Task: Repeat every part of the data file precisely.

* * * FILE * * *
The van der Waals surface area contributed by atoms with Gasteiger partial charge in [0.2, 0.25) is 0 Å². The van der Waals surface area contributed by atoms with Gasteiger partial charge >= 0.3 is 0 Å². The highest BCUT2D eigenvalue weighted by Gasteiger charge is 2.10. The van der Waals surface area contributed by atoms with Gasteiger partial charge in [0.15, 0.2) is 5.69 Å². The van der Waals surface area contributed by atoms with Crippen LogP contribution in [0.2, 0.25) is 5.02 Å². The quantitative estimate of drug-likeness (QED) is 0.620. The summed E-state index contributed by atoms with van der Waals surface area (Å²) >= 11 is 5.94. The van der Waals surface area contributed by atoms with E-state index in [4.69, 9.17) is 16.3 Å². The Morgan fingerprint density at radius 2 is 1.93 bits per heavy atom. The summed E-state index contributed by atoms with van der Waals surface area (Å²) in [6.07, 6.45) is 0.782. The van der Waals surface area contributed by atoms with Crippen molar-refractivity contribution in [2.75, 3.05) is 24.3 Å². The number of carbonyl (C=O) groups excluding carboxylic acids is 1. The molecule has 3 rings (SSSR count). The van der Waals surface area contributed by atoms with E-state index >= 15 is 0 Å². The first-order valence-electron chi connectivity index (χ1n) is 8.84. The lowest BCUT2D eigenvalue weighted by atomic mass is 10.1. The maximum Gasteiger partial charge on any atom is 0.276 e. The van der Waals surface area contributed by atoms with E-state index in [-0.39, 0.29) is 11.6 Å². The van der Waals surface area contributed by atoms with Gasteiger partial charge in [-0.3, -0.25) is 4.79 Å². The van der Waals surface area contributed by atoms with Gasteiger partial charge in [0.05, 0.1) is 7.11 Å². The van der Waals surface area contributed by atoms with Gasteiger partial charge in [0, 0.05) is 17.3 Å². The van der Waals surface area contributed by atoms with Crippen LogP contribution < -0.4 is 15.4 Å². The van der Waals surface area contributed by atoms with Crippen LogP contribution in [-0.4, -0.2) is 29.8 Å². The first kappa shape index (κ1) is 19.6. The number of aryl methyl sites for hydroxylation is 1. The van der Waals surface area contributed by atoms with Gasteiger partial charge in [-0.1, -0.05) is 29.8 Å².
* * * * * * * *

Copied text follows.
The van der Waals surface area contributed by atoms with Gasteiger partial charge in [0.2, 0.25) is 0 Å². The van der Waals surface area contributed by atoms with Gasteiger partial charge >= 0.3 is 0 Å². The highest BCUT2D eigenvalue weighted by Gasteiger charge is 2.10. The van der Waals surface area contributed by atoms with Gasteiger partial charge in [0.15, 0.2) is 5.69 Å². The van der Waals surface area contributed by atoms with Crippen LogP contribution in [0.2, 0.25) is 5.02 Å². The quantitative estimate of drug-likeness (QED) is 0.620. The summed E-state index contributed by atoms with van der Waals surface area (Å²) >= 11 is 5.94. The van der Waals surface area contributed by atoms with E-state index in [4.69, 9.17) is 16.3 Å². The Morgan fingerprint density at radius 2 is 1.93 bits per heavy atom. The summed E-state index contributed by atoms with van der Waals surface area (Å²) in [6.07, 6.45) is 0.782. The van der Waals surface area contributed by atoms with Crippen molar-refractivity contribution in [2.75, 3.05) is 24.3 Å². The number of carbonyl (C=O) groups excluding carboxylic acids is 1. The molecule has 3 rings (SSSR count). The van der Waals surface area contributed by atoms with E-state index >= 15 is 0 Å². The first-order valence-electron chi connectivity index (χ1n) is 8.84. The lowest BCUT2D eigenvalue weighted by atomic mass is 10.1. The maximum Gasteiger partial charge on any atom is 0.276 e. The van der Waals surface area contributed by atoms with E-state index in [-0.39, 0.29) is 11.6 Å². The van der Waals surface area contributed by atoms with Gasteiger partial charge in [-0.3, -0.25) is 4.79 Å². The van der Waals surface area contributed by atoms with Gasteiger partial charge in [0.05, 0.1) is 7.11 Å². The van der Waals surface area contributed by atoms with Gasteiger partial charge in [0, 0.05) is 17.3 Å². The van der Waals surface area contributed by atoms with Crippen LogP contribution < -0.4 is 15.4 Å². The van der Waals surface area contributed by atoms with Crippen LogP contribution in [-0.4, -0.2) is 29.8 Å². The first kappa shape index (κ1) is 19.6. The number of aryl methyl sites for hydroxylation is 1. The van der Waals surface area contributed by atoms with Gasteiger partial charge in [-0.1, -0.05) is 29.8 Å².